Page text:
Binder, you can have safe storage laws, but be prepared for them to be weaponized and used against ordinary, peaceable people. In Canada, in self-defense cases, one of the first things the defender gets hit with is an unsafe storage charge. Ian Thomson’s case is a textbook example- the prosecution was arguing that there was no way he could have removed his revolver from safe storage in time, therefore it must have been unsafely stored. Then they tried to argue about the proximity of ammunition, then some other nonsense. Fortunately Mr. Thomson won his case, but that was years and hundreds of thousands of dollars to do so.

          I’m not arguing the philosophical implications, I’m pointing out the real-world results of these laws.

  7. avatar Leighton Cavendish says:

    As mentioned before…mine are locked in a safe/closet to avoid theft…nothing more.
    If you leave and lock your house…the HOUSE is a locked container…just sayin’…

  8. avatar CNS says:

    Yes I do lock up my guns when I’m not at home. No reason to leave them vulnerable to theft. When I am home though, I always have one on me or within reach.

  9. avatar CTstooge says:

    Schnauzer Alert!

  10. avatar strych9 says:

    Two shotguns “locked” to the wall in the bedroom. A backup pistol stuffed between the mattress and box spring and my EDC gussied up on the bed side table at night.

    Everything else goes in the safe because I don’t have insurance riders on my gun collection.

  11. avatar Heywood says:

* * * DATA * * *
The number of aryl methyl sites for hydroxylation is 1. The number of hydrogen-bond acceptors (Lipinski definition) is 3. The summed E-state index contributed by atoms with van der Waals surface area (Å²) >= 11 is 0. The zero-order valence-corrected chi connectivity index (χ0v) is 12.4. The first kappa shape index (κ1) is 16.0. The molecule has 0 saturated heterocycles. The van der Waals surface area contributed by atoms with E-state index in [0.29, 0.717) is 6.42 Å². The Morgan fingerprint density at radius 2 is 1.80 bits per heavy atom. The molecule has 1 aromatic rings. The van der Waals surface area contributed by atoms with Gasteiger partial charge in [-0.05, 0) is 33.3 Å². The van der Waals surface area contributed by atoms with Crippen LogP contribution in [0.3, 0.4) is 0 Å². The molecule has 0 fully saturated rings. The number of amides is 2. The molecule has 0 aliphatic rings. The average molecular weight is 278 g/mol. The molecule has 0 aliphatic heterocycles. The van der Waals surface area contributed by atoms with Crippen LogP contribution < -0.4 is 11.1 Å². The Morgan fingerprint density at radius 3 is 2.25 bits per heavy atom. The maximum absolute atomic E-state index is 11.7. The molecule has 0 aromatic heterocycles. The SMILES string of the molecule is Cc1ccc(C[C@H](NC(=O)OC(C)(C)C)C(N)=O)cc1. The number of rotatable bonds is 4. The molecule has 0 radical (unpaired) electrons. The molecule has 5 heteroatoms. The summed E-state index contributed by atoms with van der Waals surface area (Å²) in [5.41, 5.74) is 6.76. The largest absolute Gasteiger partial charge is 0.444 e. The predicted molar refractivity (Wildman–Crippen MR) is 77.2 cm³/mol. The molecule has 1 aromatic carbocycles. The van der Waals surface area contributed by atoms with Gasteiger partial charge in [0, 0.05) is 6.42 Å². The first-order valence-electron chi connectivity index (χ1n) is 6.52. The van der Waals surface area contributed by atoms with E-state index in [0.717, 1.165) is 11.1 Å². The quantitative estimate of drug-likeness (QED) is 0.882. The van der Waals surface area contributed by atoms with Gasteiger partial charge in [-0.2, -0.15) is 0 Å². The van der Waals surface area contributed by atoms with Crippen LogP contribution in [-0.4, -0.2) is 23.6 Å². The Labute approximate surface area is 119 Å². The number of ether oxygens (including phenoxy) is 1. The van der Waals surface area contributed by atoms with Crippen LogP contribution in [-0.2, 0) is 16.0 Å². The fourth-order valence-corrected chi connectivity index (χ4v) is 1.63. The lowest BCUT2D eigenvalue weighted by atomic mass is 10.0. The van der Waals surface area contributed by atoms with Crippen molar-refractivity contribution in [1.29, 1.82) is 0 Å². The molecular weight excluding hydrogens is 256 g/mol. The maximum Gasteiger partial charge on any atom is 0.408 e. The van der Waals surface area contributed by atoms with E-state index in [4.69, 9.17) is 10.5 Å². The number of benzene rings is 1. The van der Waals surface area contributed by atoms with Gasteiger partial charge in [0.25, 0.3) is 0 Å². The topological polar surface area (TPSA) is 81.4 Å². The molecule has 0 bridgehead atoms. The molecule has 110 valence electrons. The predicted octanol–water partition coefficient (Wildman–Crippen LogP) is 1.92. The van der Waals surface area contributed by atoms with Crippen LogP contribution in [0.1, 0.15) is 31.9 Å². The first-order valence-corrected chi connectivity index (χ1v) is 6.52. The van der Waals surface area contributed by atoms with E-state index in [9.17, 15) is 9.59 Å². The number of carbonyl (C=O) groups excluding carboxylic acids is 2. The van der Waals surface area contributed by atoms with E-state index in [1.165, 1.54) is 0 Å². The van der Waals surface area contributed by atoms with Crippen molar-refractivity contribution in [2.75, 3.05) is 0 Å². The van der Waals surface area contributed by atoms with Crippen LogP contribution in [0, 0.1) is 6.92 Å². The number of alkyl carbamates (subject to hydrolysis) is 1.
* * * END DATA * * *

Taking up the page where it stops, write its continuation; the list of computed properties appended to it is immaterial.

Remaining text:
“A deeply divided City Council narrowly passed the new law which ”
    “requires gun owners to secure their firearms in a gun safe, ”
    “lock box or with a trigger lock whenever they’re not home.”

    That seems poorly worded.

    So you would have to put a trigger lock on a gun you have with you
    when you are not at home ?

    1. avatar Mark N. says:

      No, just on the ones you leave at home. The purpose is not to deter theft, but to prevent children from having access. Thus, the law is massively overinclusive, but nonetheless, under controlling authority in the Ninth Circuit, it is a valid restriction.

  12. avatar Jim says:

    Obviously, otherwise you’re basically inviting theft of your firearms.

    1. avatar Curtis in IL says:

      Rubbish.

      Leaving them leaned up against your trash can next to the curb on garbage day is inviting theft. Leaving them inside my home requires committing criminal trespass and burglary in order to steal them. That is not an invitation.

      It’s difficult for urbanites to imagine, but there are vast areas of the U.S. where few people routinely lock their house, garage or car. People pull into town and park their pickup truck, rifle in a gun rack in plain view, and leave the windows down so the cab doesn’t get too hot. These areas have less crime than urban areas where locks on everything are considered mandatory.

      1. avatar LarryinTX says:

        You forgot to mention the keys to that truck are in the ignition.

      2. avatar strych9 says:

        That doesn’t make the behavior wise.

        Meth is everywhere.

  13. avatar Bob999 says: